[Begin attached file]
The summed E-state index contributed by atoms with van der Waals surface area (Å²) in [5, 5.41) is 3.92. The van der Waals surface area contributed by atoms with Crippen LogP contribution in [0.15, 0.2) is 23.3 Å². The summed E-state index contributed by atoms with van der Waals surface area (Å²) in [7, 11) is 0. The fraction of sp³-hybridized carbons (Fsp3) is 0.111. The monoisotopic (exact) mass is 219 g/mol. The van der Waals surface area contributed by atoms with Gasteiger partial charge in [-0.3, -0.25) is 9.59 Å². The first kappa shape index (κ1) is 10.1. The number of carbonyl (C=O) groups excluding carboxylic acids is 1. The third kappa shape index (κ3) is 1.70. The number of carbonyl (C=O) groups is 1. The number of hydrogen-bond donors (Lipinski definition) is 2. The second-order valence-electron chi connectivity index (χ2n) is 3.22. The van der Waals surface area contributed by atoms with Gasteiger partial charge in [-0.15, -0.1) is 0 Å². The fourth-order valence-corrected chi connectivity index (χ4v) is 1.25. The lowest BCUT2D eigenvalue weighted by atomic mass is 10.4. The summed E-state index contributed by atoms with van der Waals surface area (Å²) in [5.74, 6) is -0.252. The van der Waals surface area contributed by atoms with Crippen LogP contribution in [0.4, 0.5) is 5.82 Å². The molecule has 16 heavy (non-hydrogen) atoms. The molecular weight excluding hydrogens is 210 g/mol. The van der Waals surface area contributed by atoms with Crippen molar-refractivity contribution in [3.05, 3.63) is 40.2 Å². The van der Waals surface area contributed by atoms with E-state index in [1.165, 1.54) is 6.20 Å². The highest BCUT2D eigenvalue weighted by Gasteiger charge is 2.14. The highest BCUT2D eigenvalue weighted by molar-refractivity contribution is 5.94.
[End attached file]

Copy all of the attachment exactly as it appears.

The summed E-state index contributed by atoms with van der Waals surface area (Å²) in [5, 5.41) is 3.92. The van der Waals surface area contributed by atoms with Crippen LogP contribution in [0.15, 0.2) is 23.3 Å². The summed E-state index contributed by atoms with van der Waals surface area (Å²) in [7, 11) is 0. The fraction of sp³-hybridized carbons (Fsp3) is 0.111. The monoisotopic (exact) mass is 219 g/mol. The van der Waals surface area contributed by atoms with Gasteiger partial charge in [-0.3, -0.25) is 9.59 Å². The first kappa shape index (κ1) is 10.1. The number of carbonyl (C=O) groups excluding carboxylic acids is 1. The third kappa shape index (κ3) is 1.70. The number of carbonyl (C=O) groups is 1. The number of hydrogen-bond donors (Lipinski definition) is 2. The second-order valence-electron chi connectivity index (χ2n) is 3.22. The van der Waals surface area contributed by atoms with Gasteiger partial charge in [-0.15, -0.1) is 0 Å². The fourth-order valence-corrected chi connectivity index (χ4v) is 1.25. The lowest BCUT2D eigenvalue weighted by atomic mass is 10.4. The summed E-state index contributed by atoms with van der Waals surface area (Å²) in [5.74, 6) is -0.252. The van der Waals surface area contributed by atoms with Crippen LogP contribution in [0.4, 0.5) is 5.82 Å². The molecule has 16 heavy (non-hydrogen) atoms. The molecular weight excluding hydrogens is 210 g/mol. The van der Waals surface area contributed by atoms with Crippen molar-refractivity contribution in [3.05, 3.63) is 40.2 Å². The van der Waals surface area contributed by atoms with E-state index in [1.165, 1.54) is 6.20 Å². The highest BCUT2D eigenvalue weighted by Gasteiger charge is 2.14. The highest BCUT2D eigenvalue weighted by molar-refractivity contribution is 5.94.